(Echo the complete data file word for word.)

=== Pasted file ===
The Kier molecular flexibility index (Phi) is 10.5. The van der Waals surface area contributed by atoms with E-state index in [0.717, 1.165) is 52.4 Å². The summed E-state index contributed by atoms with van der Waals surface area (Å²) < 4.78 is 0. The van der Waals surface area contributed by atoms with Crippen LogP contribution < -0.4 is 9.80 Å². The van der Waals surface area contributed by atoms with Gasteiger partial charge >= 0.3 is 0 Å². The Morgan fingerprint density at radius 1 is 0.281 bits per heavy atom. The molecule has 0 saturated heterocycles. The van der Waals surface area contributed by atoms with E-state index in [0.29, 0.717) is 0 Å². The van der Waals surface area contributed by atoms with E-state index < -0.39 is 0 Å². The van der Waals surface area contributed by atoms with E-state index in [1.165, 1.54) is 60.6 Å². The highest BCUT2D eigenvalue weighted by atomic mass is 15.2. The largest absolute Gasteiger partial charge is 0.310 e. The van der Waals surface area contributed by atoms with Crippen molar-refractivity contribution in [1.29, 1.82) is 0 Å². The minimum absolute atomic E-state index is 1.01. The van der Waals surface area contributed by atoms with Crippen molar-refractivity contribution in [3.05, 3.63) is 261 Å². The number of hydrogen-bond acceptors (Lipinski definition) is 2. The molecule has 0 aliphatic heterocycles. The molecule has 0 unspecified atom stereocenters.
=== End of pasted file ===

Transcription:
The Kier molecular flexibility index (Phi) is 10.5. The van der Waals surface area contributed by atoms with E-state index in [0.717, 1.165) is 52.4 Å². The summed E-state index contributed by atoms with van der Waals surface area (Å²) < 4.78 is 0. The van der Waals surface area contributed by atoms with Crippen LogP contribution < -0.4 is 9.80 Å². The van der Waals surface area contributed by atoms with Gasteiger partial charge >= 0.3 is 0 Å². The Morgan fingerprint density at radius 1 is 0.281 bits per heavy atom. The molecule has 0 saturated heterocycles. The van der Waals surface area contributed by atoms with E-state index in [0.29, 0.717) is 0 Å². The van der Waals surface area contributed by atoms with E-state index < -0.39 is 0 Å². The van der Waals surface area contributed by atoms with E-state index in [1.165, 1.54) is 60.6 Å². The highest BCUT2D eigenvalue weighted by atomic mass is 15.2. The largest absolute Gasteiger partial charge is 0.310 e. The van der Waals surface area contributed by atoms with Crippen molar-refractivity contribution in [1.29, 1.82) is 0 Å². The minimum absolute atomic E-state index is 1.01. The van der Waals surface area contributed by atoms with Crippen molar-refractivity contribution in [3.05, 3.63) is 261 Å². The number of hydrogen-bond acceptors (Lipinski definition) is 2. The molecule has 0 aliphatic heterocycles. The molecule has 0 unspecified atom stereocenters.